AdventureWorks and other SQL Server samples were formerly found in CodePlex, but CodePlex has been archived and has since moved to GitHub, which Microsoft acquired in June 2018. You can find versions of AdventureWorks2008R2 through AdventureWorks2017 on GitHub with the AdventureWorks sample databases.
With the release of SQL Server 2016, Microsoft developed the new WideWorldImporters database example. WideWorldImporters is designed to demonstrate how the SQL Server 2016 feature set can be used in a realistic database. It includes samples of temporal tables, In-Memory OLTP, the columnstore index, Row-Level Security, Dynamic Data Masking and more.
The database is for a fictional wholesale novelty goods importer and distributor operating out of a San Francisco called Wide World Importers. There are four main versions of the WideWorldImporters database:
- WideWorldImporters-Full: The main OLTP database. It uses the features only available in SQL Server 2016 Enterprise Edition.
- WideWorldImporters-Standard: The main OLTP database. It only uses the features that are supported by SQL Server 2016 Standard Edition.
- WideWorldImportersDW-Full: The main online transaction processing (OLAP) data warehousing database. It is derived from the OLTP database, but the scheme is optimized for BI. It uses the features that are only available in SQL Server 2016 Enterprise Edition.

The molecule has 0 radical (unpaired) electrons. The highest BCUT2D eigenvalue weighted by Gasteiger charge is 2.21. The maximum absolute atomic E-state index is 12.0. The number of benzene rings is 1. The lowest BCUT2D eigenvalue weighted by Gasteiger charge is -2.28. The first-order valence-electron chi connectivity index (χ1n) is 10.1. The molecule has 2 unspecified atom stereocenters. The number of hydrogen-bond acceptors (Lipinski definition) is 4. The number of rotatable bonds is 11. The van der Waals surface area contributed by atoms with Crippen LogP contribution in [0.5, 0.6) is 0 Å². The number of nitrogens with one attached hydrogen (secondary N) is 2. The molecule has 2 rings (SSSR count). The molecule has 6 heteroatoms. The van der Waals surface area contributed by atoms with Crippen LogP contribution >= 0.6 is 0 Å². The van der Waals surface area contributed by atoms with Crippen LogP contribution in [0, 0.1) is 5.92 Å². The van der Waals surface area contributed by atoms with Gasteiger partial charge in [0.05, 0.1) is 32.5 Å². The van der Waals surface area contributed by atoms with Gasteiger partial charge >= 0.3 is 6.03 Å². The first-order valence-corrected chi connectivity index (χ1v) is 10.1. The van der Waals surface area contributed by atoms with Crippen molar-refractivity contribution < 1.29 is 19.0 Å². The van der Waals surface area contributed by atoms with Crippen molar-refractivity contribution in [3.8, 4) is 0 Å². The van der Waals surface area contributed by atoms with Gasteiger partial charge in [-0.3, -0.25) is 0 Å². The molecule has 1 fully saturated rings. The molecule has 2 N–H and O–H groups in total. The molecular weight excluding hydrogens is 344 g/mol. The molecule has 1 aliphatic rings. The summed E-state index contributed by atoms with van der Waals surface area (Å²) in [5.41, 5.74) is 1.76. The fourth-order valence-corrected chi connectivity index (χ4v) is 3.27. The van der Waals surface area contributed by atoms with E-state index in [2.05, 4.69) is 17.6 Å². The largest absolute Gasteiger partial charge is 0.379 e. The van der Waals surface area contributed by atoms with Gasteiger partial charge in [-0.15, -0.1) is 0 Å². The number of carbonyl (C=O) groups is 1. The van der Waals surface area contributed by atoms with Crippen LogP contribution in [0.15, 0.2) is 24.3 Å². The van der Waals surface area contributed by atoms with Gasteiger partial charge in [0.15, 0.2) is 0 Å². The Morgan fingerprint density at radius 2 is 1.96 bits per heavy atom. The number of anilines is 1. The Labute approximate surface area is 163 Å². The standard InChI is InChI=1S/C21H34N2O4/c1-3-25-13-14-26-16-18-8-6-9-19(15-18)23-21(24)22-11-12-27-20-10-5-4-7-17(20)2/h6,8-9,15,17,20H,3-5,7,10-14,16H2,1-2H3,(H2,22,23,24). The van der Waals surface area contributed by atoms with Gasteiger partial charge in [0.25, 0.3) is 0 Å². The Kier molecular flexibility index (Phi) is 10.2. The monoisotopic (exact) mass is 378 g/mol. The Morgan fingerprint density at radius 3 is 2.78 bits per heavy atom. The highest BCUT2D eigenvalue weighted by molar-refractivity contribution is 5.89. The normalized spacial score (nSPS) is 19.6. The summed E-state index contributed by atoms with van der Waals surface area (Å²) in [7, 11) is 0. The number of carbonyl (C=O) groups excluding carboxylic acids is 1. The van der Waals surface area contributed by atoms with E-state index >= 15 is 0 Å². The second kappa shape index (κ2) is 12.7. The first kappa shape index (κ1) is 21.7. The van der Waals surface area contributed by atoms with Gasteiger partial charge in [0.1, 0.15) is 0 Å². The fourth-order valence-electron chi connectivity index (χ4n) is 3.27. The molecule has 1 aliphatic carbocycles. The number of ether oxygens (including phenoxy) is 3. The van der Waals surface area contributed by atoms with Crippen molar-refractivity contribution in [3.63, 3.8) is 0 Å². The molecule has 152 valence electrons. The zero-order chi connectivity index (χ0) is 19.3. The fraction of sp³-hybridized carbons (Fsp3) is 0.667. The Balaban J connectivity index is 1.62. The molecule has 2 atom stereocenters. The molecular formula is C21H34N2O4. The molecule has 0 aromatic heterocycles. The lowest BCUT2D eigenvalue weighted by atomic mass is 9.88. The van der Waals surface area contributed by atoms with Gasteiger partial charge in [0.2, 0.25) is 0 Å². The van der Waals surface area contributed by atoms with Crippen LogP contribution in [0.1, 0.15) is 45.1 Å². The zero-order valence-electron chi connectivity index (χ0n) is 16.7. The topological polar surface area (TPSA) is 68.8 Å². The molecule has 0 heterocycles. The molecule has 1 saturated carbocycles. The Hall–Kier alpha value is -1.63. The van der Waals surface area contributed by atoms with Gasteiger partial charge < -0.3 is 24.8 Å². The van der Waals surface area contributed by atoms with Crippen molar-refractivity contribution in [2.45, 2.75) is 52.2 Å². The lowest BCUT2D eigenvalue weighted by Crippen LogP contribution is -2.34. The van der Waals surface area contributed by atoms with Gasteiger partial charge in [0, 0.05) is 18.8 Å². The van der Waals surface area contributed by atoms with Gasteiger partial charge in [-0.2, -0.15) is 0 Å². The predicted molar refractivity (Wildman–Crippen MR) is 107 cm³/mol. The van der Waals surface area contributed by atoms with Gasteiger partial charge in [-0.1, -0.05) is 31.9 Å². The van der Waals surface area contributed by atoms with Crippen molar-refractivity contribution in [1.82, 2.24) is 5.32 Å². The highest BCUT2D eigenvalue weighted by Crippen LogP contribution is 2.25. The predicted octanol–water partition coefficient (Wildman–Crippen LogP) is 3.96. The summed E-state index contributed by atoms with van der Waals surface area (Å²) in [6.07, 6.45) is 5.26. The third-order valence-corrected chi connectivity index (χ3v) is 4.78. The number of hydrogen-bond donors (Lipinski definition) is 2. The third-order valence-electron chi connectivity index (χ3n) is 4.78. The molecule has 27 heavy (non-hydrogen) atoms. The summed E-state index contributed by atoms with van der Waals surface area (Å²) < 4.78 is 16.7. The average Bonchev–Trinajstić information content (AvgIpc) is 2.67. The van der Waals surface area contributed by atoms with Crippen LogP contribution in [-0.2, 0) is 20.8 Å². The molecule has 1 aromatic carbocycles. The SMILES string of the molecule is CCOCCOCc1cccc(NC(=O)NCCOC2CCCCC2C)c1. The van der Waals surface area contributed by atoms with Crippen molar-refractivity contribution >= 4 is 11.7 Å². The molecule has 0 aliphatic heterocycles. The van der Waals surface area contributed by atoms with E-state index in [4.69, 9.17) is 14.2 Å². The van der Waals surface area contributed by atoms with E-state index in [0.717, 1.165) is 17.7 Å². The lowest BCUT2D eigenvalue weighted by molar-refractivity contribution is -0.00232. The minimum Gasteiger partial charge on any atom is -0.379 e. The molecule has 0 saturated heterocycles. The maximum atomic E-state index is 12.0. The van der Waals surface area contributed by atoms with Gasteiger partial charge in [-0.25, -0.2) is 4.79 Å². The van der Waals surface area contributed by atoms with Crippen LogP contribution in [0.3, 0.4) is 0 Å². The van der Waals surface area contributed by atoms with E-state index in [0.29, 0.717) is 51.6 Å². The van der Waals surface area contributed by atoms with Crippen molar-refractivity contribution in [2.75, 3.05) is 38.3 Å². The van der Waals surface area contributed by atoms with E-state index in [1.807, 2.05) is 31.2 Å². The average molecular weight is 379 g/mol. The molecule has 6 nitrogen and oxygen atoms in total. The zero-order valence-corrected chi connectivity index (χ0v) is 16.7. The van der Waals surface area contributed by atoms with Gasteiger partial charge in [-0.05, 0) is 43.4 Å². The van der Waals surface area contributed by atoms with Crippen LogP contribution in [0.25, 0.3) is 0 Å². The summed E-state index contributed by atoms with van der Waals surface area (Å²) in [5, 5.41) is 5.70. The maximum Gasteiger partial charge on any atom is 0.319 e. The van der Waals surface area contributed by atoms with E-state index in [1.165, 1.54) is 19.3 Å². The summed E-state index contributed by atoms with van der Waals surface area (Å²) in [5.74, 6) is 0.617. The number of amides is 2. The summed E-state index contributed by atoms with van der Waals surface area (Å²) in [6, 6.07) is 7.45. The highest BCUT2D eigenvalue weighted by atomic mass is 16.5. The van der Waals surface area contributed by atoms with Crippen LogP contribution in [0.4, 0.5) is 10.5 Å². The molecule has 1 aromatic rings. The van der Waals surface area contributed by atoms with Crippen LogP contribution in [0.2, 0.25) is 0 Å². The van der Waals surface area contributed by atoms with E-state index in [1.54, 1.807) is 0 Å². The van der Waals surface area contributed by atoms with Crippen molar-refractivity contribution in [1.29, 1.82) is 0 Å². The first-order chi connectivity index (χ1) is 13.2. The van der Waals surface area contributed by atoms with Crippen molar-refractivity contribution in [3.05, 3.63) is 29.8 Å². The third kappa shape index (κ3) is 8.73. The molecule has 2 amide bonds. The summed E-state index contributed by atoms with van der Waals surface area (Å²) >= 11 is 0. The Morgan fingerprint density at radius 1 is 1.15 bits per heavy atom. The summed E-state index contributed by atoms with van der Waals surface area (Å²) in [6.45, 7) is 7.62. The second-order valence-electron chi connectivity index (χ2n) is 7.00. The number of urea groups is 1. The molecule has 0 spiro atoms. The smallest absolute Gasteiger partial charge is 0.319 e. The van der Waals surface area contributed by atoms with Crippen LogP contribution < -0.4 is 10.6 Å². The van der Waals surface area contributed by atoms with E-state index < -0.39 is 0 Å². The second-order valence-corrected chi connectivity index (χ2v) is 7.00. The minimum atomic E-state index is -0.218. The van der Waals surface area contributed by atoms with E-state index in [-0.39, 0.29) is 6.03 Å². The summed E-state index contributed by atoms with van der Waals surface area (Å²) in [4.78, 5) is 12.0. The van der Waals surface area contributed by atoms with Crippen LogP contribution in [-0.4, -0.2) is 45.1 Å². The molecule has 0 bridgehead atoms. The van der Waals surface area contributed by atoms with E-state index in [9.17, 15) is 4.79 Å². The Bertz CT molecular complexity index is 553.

- WideWorldImportersDW-Standard: The main OLAP data warehousing database. It is derived from the OLTP database, but the scheme is optimized for BI. It only uses the features that are supported by SQL Server 2016 Standard Edition.
You can download the new WideWorldImporters sample database on GitHub, and full backups are available for download, as are .bacpac files.
In addition to the database, there is a SQL Server Integration Services package that can load the data warehousing databases from the relational database. There is a sample-scripts.zip file that contains T-SQL scripts showing how to use the different SQL Server 2016 features in the WideWorldImporters sample databases. Plus, there is a workload-drivers.zip file that contains two workload drivers that can simulate a workload running against the WideWorldImporters database.
The data in WideWorldImporters ranges from Jan. 1, 2013, to May 31, 2016. However, you have the option to load more data up to the current date.
While Pubs, Northwind, AdventureWorks and WideWorldImporters are the main sample databases for SQL Server, the most notable sample database from Microsoft is the Contoso sample database; Contoso is a fictional company often used as an example for Microsoft domains.
The Contoso BI Demo data set has a prebuilt star schema that is used to demonstrate data warehouse/business intelligence functionalities for SQL Server and Microsoft Office. You can get Contoso from the Microsoft Contoso BI Demo Dataset for Retail Industry website. There is also a version available for Azure on GitHub.
Additionally, a non-Microsoft sample database for SQL Server that has been used fairly widely is Stack Overflow. Stack Overflow is a popular Q&A site that periodically produces downloads of their SQL Server-based database. Unlike some of the Microsoft samples, this database is fairly easy to understand and use.
The simplest way to get this database is by following the directions at SQL expert Brent Ozar's site, where you can directly download the 1 GB sample, or you can use the BitTorrent instructions to download the full 19 GB database.